Records obtained by The Associated Press on Friday indicate that, despite that rejection, the city did agree to pay the officer's medical bills.
"The city did in fact pay his medical bills for counseling," said Bob Lupinacci, spokesman for Mayor Michael Pavia.
Joseph Kennedy, president of the Stamford Police Association, said getting the city to pay the officer's medical bills was not a smooth process. He said the decision to pay the bills came at the urging of the police chief and that Chiafari was required to change doctors.
Kennedy said there is still a need to change the law so that workers' compensation would cover such claims.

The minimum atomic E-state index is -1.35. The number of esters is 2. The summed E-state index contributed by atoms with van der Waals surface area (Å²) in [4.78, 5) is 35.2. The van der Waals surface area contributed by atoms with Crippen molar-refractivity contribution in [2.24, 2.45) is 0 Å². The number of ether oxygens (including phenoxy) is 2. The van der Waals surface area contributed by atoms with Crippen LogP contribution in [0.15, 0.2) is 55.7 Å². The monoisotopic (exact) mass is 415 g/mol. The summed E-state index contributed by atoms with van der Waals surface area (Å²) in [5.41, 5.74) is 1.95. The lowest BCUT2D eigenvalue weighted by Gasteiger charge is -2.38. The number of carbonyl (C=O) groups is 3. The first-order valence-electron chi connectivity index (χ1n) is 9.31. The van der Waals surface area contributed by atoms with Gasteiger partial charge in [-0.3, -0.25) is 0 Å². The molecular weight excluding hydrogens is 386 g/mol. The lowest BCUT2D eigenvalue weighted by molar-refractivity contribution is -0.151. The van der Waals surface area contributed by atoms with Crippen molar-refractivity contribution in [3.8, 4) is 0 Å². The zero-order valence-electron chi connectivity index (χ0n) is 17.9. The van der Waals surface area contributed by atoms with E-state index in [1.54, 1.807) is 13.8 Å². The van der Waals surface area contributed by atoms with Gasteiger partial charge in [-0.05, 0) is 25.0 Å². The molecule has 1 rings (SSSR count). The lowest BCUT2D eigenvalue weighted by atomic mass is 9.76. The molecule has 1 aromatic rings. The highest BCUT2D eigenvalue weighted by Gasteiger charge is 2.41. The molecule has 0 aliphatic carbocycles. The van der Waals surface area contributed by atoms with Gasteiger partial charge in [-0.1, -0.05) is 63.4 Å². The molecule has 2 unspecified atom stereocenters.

State Sen. Andrew McDonald, D-Stamford, introduced legislation Tuesday designed to help the officer get workers' compensation coverage. His bill would change the law to allow claims for mental or emotional impairment when officers are required to use deadly force on animals that attempt to injure them.
The officer, who is back on duty, has suffered anxiety, flashbacks, nightmares and mood swings, Kennedy said.
The 200-pound chimpanzee went berserk after its owner asked her friend, Charla Nash, to help lure it back into her house. The animal ripped off Nash's hands, nose, lips and eyelids.
Nash has been hospitalized at the Cleveland Clinic for the entire year since the attack.